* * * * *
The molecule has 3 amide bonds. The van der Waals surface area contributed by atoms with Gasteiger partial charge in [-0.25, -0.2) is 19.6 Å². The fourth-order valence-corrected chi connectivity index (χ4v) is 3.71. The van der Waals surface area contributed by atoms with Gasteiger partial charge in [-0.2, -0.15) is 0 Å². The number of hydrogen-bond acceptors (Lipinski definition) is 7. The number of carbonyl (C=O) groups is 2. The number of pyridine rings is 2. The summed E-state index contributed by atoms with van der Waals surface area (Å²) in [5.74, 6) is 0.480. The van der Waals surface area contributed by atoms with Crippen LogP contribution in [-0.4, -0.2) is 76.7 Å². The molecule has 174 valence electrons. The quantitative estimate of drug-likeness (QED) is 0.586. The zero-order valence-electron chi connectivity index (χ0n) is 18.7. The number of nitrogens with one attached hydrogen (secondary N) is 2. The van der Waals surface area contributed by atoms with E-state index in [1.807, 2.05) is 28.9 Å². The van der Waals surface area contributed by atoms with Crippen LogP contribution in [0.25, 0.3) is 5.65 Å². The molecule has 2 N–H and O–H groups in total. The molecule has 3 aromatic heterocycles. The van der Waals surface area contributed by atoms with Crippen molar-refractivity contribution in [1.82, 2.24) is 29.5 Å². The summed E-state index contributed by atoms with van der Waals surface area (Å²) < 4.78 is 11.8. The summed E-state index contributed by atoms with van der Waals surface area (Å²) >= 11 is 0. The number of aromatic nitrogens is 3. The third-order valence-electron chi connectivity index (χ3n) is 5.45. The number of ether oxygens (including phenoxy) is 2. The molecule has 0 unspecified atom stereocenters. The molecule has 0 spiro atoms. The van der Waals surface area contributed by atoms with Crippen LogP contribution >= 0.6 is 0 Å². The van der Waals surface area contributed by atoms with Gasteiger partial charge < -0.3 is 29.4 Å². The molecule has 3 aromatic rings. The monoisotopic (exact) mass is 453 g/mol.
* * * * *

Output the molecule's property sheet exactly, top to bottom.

The molecule has 3 amide bonds. The van der Waals surface area contributed by atoms with Gasteiger partial charge in [-0.25, -0.2) is 19.6 Å². The fourth-order valence-corrected chi connectivity index (χ4v) is 3.71. The van der Waals surface area contributed by atoms with Gasteiger partial charge in [-0.2, -0.15) is 0 Å². The number of hydrogen-bond acceptors (Lipinski definition) is 7. The number of carbonyl (C=O) groups is 2. The number of pyridine rings is 2. The summed E-state index contributed by atoms with van der Waals surface area (Å²) in [5.74, 6) is 0.480. The van der Waals surface area contributed by atoms with Crippen LogP contribution in [-0.4, -0.2) is 76.7 Å². The molecule has 174 valence electrons. The quantitative estimate of drug-likeness (QED) is 0.586. The zero-order valence-electron chi connectivity index (χ0n) is 18.7. The number of nitrogens with one attached hydrogen (secondary N) is 2. The van der Waals surface area contributed by atoms with E-state index in [1.807, 2.05) is 28.9 Å². The van der Waals surface area contributed by atoms with Crippen LogP contribution in [0.25, 0.3) is 5.65 Å². The molecule has 2 N–H and O–H groups in total. The molecule has 3 aromatic heterocycles. The van der Waals surface area contributed by atoms with Crippen molar-refractivity contribution in [1.82, 2.24) is 29.5 Å². The summed E-state index contributed by atoms with van der Waals surface area (Å²) < 4.78 is 11.8. The summed E-state index contributed by atoms with van der Waals surface area (Å²) >= 11 is 0. The number of aromatic nitrogens is 3. The third-order valence-electron chi connectivity index (χ3n) is 5.45. The number of ether oxygens (including phenoxy) is 2. The molecule has 0 unspecified atom stereocenters. The molecule has 0 spiro atoms. The van der Waals surface area contributed by atoms with Crippen LogP contribution >= 0.6 is 0 Å². The van der Waals surface area contributed by atoms with Gasteiger partial charge < -0.3 is 29.4 Å². The molecule has 3 aromatic rings. The monoisotopic (exact) mass is 453 g/mol.